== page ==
Every Christian is called to grow in their faith and become more like Jesus. I remember a sermon in which our pastor made a bold declaration: “I know God’s will for each person here this morning.” That got our attention. Then he quoted 1 Thessalonians 4:3: “It is God’s will that you should be sanctified.” Holiness, he explained, is not an optional part of the Christian life; it’s for everyone. It’s part of our common calling.
We also have a particular calling. That’s the call on your life that applies specifically to you. It involves questions of career. Should you be an electrician or an event planner? A painter or a paralegal? As Westerners, we tend to overemphasize this one, honestly. God cares about your occupation, but I don’t think it’s His number one concern. And it’s not the most important thing about you. The apostle Paul was the greatest missionary of all time. But what was his “job”? He was a tentmaker. That wasn’t his primary calling, of course. It just paid the bills.
I’m not saying your career isn’t important. It’s part of your calling. But so are your relationships. Should you get married? If so, to whom? Your particular calling also involves where you should be. Should you live in Seattle or San Diego? Britain or Bulgaria? The city or the country?
When we talk about God’s will, this is the stuff we typically have in mind. These are the questions we lose sleep over and tend to get weird about. We look for signs in the clouds. We examine our dreams. We open our Bible to random pages, hoping for direction.
I recall the story of one woman who was cleaning out her garage when she spotted a spider web in the corner. As she examined the intricate pattern, a thought hit her. God was calling her to design websites (websites, get it?). She had no training as a web designer, but she thought this was a sign. It wasn’t. The idea quickly fizzled. It was just a spider web in a garage.
Sometimes we find God’s will in strange and dramatic ways. There are plenty of examples of that in Scripture. But I’m convinced that’s not how it works for the most part—and that’s okay.
Here’s the unglamorous truth: Usually, we find God’s will as we obey Him. As we act with integrity and faithfulness in our current situation, He lights the path ahead. This is how your particular call and common call are related. When you focus on fulfilling the common calling, the specific calling of your life has a way of becoming clearer.
Isn’t that a relief? You don’t have to worry that you’re going to miss out on what God wants for you. If you’re loving God and loving others, He will guide you. There’s tremendous freedom in that truth.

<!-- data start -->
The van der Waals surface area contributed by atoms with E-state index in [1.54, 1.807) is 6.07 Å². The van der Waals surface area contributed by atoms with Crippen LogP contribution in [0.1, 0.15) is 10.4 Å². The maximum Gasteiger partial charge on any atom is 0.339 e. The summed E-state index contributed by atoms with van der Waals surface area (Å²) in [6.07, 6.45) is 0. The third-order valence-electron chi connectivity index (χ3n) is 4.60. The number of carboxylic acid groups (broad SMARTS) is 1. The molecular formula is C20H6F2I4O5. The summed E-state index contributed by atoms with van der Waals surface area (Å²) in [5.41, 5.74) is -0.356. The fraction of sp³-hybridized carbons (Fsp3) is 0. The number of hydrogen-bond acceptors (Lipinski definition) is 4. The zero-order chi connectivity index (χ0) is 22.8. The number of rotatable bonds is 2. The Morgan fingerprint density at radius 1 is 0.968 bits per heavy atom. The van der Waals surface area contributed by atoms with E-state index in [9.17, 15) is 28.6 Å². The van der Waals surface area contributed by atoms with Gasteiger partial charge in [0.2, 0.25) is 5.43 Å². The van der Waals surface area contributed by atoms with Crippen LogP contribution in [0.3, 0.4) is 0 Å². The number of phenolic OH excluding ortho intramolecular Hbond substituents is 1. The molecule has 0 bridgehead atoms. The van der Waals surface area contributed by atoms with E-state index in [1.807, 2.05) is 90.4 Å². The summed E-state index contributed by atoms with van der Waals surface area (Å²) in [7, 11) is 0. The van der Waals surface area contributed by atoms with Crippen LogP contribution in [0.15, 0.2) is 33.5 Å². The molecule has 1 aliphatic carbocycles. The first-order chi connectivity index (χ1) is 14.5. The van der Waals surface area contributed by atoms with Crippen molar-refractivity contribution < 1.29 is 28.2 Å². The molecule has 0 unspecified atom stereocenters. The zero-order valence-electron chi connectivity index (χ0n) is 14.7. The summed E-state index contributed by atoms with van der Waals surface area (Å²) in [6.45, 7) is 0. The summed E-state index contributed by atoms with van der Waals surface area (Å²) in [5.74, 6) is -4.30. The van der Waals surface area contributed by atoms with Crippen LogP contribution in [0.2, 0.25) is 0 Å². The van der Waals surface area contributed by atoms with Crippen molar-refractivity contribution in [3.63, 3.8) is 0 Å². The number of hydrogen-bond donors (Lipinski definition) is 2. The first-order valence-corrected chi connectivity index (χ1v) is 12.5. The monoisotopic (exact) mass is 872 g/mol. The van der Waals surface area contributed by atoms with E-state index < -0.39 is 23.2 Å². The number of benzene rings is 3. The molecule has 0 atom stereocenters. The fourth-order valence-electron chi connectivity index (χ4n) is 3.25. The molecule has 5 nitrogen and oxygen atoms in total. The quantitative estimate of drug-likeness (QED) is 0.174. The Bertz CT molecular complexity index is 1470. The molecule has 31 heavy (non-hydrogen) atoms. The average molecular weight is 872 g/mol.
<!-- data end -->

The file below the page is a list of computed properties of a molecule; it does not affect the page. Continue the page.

Even if you’re not sure what to do right now, that’s okay. You don’t need to know what’s a hundred miles ahead. God just wants you to take the next step.
I once got in a weird argument with a friend about Moses. My friend said that the great liberator and lawgiver was inarticulate. I disagreed, insisting the Bible describes him as a man “powerful in speech and action.” The problem was this was before the advent of the internet, and I couldn’t remember where that appeared in the Bible, so my friend wasn’t convinced.
When we finally hunted down the relevant verse, we learned we were both right. Moses is described as being “educated in all the wisdom of the Egyptians . . . powerful in speech and action” (Acts 7:22). Yet when God appears to Moses in Exodus, commanding him to free the Israelites, Moses objects. “I am slow of speech and tongue” (Ex. 4:10).
You can understand our confusion. Moses is described both as slow of speech . . . and powerful in speech. But it’s important to note the distance between these descriptions. They capture Moses at different stages of his life. The first is of him as a young man. He’s confident, strong, capable of striking down a slave master who was whipping a fellow Israelite. He has a fancy Egyptian education.
The second description comes in a radically different context. It’s forty years later, and Moses is an aging shepherd, stuck in the wilderness where he fled after Pharaoh tried to kill him. Now when God shows up and commands Moses to go back to Egypt and liberate the Israelites, Moses is a puddle of fear.
I suppose Moses could have been lying. He clearly doesn’t feel up to the job and maybe claiming a lack of rhetorical skill is a ruse to get out of it. But I don’t think so. I’m guessing spending forty years tending sheep doesn’t do much for your communication abilities. I guess you can talk to sheep, but they’re not going to talk back (if they do, you have real problems).
Furthermore, tending sheep isn’t exactly glamorous. Sheep are stubborn. Sheep are smelly. And they’re not particularly bright. Recently, I saw a viral video clip that hilariously illustrated this fact. In the clip, a sheep is wedged head-down in a crevasse. A young man emerges and patiently, limb by limb, pulls the sheep free. But as soon as the sheep tastes freedom, the animal bounds away—and dives headfirst back into the same crevasse.
Being a shepherd in the ancient world was hard—and boring. It required leading, feeding, watering, and protecting sheep. These activities were punctuated by long periods of inactivity when you just sat, watching over the flock. That’s what Moses had been doing for forty years when God shows up. No wonder his verbal skills are a little rusty.